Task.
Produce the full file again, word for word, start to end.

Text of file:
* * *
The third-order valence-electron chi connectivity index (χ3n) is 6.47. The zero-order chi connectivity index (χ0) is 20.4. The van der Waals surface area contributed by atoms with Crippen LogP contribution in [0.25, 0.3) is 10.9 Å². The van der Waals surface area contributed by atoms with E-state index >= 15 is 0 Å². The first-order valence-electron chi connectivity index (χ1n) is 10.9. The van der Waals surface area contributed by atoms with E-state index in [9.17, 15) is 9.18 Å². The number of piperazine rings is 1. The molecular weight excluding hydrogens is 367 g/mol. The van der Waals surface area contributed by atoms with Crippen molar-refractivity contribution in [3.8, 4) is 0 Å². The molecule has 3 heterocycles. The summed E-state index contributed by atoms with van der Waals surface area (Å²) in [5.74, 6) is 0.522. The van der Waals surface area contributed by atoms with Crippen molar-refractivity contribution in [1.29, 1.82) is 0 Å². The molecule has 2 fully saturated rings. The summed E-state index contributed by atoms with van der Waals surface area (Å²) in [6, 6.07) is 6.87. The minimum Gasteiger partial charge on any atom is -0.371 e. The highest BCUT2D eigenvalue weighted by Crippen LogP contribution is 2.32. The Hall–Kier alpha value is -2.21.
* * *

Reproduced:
The third-order valence-electron chi connectivity index (χ3n) is 6.47. The zero-order chi connectivity index (χ0) is 20.4. The van der Waals surface area contributed by atoms with Crippen LogP contribution in [0.25, 0.3) is 10.9 Å². The van der Waals surface area contributed by atoms with E-state index >= 15 is 0 Å². The first-order valence-electron chi connectivity index (χ1n) is 10.9. The van der Waals surface area contributed by atoms with E-state index in [9.17, 15) is 9.18 Å². The number of piperazine rings is 1. The molecular weight excluding hydrogens is 367 g/mol. The van der Waals surface area contributed by atoms with Crippen molar-refractivity contribution in [3.8, 4) is 0 Å². The molecule has 3 heterocycles. The summed E-state index contributed by atoms with van der Waals surface area (Å²) in [5.74, 6) is 0.522. The van der Waals surface area contributed by atoms with Crippen molar-refractivity contribution in [1.29, 1.82) is 0 Å². The molecule has 2 fully saturated rings. The summed E-state index contributed by atoms with van der Waals surface area (Å²) in [6, 6.07) is 6.87. The minimum Gasteiger partial charge on any atom is -0.371 e. The highest BCUT2D eigenvalue weighted by Crippen LogP contribution is 2.32. The Hall–Kier alpha value is -2.21.